Palliative care should begin earlier in the disease process, Newson said. Doctors can treat a patient's illness, but the patient still needs a broad spectrum of support, including counseling and spiritual care, he said.

`These (programs) are for people who are just not ready to say, `Let's stop these treatments and let nature run its course,' ' he said.

While Oregon ranked high for its advance directive policies, "we still have a long way to go," Newson said. Americans live in a "death-denying culture," he said, and patients and family members are afraid if they start talking about end-of-life issues it will somehow hasten death.

"It is one of the toughest conversations to have," he said.

Some physicians are unwilling to have such conversations with patients, and some families and patients don't want to hear it, he said. At the same time, advancing medical technologies enable physicians to extend a person's life considerably.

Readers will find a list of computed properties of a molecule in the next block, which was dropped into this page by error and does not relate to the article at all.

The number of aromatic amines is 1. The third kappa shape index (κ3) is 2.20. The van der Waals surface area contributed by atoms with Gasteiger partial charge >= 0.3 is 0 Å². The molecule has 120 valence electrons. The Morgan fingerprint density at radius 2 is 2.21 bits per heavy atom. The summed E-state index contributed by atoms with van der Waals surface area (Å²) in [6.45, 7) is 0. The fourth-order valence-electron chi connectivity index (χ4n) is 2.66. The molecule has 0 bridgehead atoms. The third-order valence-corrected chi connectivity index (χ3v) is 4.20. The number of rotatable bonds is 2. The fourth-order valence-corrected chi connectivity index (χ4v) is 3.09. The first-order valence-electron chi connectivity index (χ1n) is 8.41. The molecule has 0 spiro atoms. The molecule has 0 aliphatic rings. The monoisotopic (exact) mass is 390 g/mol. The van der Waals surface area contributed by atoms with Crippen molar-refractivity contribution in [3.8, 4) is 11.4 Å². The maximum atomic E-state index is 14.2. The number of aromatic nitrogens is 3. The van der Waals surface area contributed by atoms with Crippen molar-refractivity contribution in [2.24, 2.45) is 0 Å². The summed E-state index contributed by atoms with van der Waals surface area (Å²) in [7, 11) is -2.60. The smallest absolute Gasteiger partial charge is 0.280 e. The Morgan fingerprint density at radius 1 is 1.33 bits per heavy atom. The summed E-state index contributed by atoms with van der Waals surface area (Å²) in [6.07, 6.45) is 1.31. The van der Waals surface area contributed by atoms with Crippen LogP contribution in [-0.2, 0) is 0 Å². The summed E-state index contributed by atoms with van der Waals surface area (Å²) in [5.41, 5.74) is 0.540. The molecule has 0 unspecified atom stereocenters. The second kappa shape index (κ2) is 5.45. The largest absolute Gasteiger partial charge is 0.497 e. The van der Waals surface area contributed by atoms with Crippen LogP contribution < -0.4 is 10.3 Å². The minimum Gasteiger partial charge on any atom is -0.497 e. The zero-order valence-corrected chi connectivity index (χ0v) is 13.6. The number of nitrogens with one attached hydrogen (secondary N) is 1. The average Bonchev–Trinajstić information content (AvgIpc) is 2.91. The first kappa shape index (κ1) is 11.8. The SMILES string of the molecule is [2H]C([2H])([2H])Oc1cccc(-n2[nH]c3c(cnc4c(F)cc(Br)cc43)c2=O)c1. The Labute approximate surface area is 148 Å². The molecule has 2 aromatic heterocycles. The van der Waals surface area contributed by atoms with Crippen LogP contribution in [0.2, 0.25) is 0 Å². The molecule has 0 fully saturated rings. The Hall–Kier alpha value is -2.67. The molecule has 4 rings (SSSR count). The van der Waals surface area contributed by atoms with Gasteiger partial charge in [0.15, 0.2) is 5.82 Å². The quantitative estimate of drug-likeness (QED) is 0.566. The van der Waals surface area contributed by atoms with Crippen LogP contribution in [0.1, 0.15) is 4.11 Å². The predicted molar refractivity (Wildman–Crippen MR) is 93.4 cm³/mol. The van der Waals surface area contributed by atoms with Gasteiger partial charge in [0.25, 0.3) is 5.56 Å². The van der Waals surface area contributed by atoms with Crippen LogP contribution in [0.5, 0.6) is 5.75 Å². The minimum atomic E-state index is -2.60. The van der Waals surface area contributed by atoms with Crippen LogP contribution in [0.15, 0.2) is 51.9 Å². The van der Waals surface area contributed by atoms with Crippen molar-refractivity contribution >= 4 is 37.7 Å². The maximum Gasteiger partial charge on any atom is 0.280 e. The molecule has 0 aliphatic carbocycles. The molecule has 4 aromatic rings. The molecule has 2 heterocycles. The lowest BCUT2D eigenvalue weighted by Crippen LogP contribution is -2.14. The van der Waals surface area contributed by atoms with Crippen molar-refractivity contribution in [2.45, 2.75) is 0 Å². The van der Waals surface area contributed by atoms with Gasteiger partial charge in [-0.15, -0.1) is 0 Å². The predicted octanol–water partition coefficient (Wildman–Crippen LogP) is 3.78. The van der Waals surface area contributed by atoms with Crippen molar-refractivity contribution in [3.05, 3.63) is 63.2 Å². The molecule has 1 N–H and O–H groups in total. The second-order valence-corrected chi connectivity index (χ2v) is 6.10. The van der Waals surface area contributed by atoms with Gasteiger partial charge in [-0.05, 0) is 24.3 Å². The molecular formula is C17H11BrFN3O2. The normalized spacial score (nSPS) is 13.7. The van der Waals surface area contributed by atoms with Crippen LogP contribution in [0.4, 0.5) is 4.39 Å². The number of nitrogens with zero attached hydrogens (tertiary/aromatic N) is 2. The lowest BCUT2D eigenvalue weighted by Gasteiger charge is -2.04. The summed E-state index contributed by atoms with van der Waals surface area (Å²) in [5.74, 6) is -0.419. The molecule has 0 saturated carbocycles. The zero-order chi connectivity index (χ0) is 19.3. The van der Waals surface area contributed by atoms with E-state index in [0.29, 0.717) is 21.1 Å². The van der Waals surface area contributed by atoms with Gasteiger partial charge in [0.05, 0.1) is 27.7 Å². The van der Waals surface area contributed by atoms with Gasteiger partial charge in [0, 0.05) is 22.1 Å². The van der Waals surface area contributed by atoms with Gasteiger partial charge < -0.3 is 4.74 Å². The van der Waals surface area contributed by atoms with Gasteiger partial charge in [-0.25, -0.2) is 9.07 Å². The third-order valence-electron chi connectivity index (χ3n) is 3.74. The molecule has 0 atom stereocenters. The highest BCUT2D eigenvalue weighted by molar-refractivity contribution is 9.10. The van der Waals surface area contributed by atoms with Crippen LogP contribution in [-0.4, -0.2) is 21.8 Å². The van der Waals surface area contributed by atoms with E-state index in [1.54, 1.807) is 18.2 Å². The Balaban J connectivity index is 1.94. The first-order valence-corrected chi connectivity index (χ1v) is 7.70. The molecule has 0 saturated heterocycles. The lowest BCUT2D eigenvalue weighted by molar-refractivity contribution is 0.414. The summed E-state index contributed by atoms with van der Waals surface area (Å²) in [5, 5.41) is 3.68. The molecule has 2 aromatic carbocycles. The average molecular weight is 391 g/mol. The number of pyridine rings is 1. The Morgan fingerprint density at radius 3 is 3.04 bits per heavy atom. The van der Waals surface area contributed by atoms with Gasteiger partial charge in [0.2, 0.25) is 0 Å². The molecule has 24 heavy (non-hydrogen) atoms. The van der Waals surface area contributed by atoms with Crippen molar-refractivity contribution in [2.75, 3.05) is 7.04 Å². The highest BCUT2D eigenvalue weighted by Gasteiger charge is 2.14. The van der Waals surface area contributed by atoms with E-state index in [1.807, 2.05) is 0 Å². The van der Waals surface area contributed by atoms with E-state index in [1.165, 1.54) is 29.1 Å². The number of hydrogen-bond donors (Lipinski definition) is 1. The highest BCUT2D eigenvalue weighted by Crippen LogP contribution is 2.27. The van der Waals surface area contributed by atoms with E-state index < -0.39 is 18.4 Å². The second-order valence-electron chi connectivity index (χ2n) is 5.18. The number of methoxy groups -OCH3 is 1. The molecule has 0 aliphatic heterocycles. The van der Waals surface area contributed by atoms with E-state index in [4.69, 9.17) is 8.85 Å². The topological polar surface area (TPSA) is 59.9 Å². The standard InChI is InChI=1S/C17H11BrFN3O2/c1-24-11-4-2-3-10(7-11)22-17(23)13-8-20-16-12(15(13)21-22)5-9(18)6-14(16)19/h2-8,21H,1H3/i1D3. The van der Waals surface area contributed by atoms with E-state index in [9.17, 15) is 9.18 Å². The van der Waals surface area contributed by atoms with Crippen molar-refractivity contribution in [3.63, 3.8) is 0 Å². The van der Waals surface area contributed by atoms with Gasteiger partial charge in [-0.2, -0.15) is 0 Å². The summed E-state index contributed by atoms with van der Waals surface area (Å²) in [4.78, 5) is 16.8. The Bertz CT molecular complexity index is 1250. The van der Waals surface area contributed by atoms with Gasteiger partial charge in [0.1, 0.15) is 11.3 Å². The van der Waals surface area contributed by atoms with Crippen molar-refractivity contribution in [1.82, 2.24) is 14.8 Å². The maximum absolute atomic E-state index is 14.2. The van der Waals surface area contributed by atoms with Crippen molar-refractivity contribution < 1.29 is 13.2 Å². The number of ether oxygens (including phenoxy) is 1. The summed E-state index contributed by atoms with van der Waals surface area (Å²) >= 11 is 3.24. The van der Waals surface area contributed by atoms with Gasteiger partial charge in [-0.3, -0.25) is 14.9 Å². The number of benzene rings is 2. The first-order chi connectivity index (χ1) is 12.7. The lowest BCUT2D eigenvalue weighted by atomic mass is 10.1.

Newson said he's hopeful the report will get people thinking and talking about the end of life. The point, he said, is not to dwell on the morbid but to deal with death "as part of the natural life cycle and do advance planning and not be afraid to have these conversations."

The Associated Press contributed to this report.


Last Acts, a national organization, has released a report ranking each state and the District of Columbia on the quality of end-of-life care.

Top 5: 1. New Hampshire; 2. Oregon; 3. Maine; 4. New Mexico; 5. Arizona

Bottom 5: 47. South Dakota; 48. Tennessee; 49. Idaho; 50. South Carolina; 51. Alaska

Our neighbors: 8. Washington; 12. Montana; 22. California; 49. Idaho

For more information: Go to the Last Acts Web site at, or to read the full report, go to the Robert Wood Johnson Foundation Web site,

- Last Acts
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Title Annotation:Dying: Oregon ranks 2nd in the nation, but gets a C on an organization's report card.; Health
Publication:The Register-Guard (Eugene, OR)
Geographic Code:1U9OR
Date:Nov 19, 2002